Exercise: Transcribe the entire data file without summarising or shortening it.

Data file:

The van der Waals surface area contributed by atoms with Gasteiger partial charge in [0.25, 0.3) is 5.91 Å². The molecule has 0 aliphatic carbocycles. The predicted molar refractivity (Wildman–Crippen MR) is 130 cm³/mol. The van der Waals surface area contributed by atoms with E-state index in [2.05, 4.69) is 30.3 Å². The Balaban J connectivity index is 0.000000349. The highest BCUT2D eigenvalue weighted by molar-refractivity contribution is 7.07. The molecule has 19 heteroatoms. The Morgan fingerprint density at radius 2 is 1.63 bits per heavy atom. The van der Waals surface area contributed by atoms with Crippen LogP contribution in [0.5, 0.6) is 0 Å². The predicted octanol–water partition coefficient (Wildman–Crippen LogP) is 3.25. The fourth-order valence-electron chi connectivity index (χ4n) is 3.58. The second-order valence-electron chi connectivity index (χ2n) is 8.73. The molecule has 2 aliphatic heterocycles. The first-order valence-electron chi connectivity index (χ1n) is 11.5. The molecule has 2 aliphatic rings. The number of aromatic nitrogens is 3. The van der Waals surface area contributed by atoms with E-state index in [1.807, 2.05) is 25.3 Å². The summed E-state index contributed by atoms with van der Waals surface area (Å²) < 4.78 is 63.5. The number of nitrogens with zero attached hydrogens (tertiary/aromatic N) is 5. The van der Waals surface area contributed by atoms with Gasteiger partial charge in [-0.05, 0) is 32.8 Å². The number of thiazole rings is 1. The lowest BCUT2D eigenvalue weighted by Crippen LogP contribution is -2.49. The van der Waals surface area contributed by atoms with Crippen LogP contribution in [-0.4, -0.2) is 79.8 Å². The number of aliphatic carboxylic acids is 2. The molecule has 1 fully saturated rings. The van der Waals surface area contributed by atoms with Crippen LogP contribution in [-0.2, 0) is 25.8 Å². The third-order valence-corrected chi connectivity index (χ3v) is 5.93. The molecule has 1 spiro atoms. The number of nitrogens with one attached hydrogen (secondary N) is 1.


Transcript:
The van der Waals surface area contributed by atoms with Gasteiger partial charge in [0.25, 0.3) is 5.91 Å². The molecule has 0 aliphatic carbocycles. The predicted molar refractivity (Wildman–Crippen MR) is 130 cm³/mol. The van der Waals surface area contributed by atoms with E-state index in [2.05, 4.69) is 30.3 Å². The Balaban J connectivity index is 0.000000349. The highest BCUT2D eigenvalue weighted by molar-refractivity contribution is 7.07. The molecule has 19 heteroatoms. The Morgan fingerprint density at radius 2 is 1.63 bits per heavy atom. The van der Waals surface area contributed by atoms with Crippen LogP contribution in [0.5, 0.6) is 0 Å². The predicted octanol–water partition coefficient (Wildman–Crippen LogP) is 3.25. The fourth-order valence-electron chi connectivity index (χ4n) is 3.58. The second-order valence-electron chi connectivity index (χ2n) is 8.73. The molecule has 2 aliphatic heterocycles. The first-order valence-electron chi connectivity index (χ1n) is 11.5. The molecule has 2 aliphatic rings. The number of aromatic nitrogens is 3. The van der Waals surface area contributed by atoms with E-state index in [1.807, 2.05) is 25.3 Å². The summed E-state index contributed by atoms with van der Waals surface area (Å²) < 4.78 is 63.5. The number of nitrogens with zero attached hydrogens (tertiary/aromatic N) is 5. The van der Waals surface area contributed by atoms with Gasteiger partial charge in [-0.05, 0) is 32.8 Å². The number of thiazole rings is 1. The lowest BCUT2D eigenvalue weighted by Crippen LogP contribution is -2.49. The van der Waals surface area contributed by atoms with Crippen LogP contribution in [-0.4, -0.2) is 79.8 Å². The number of aliphatic carboxylic acids is 2. The molecule has 1 fully saturated rings. The van der Waals surface area contributed by atoms with Crippen LogP contribution in [-0.2, 0) is 25.8 Å². The third-order valence-corrected chi connectivity index (χ3v) is 5.93. The molecule has 1 spiro atoms. The number of nitrogens with one attached hydrogen (secondary N) is 1.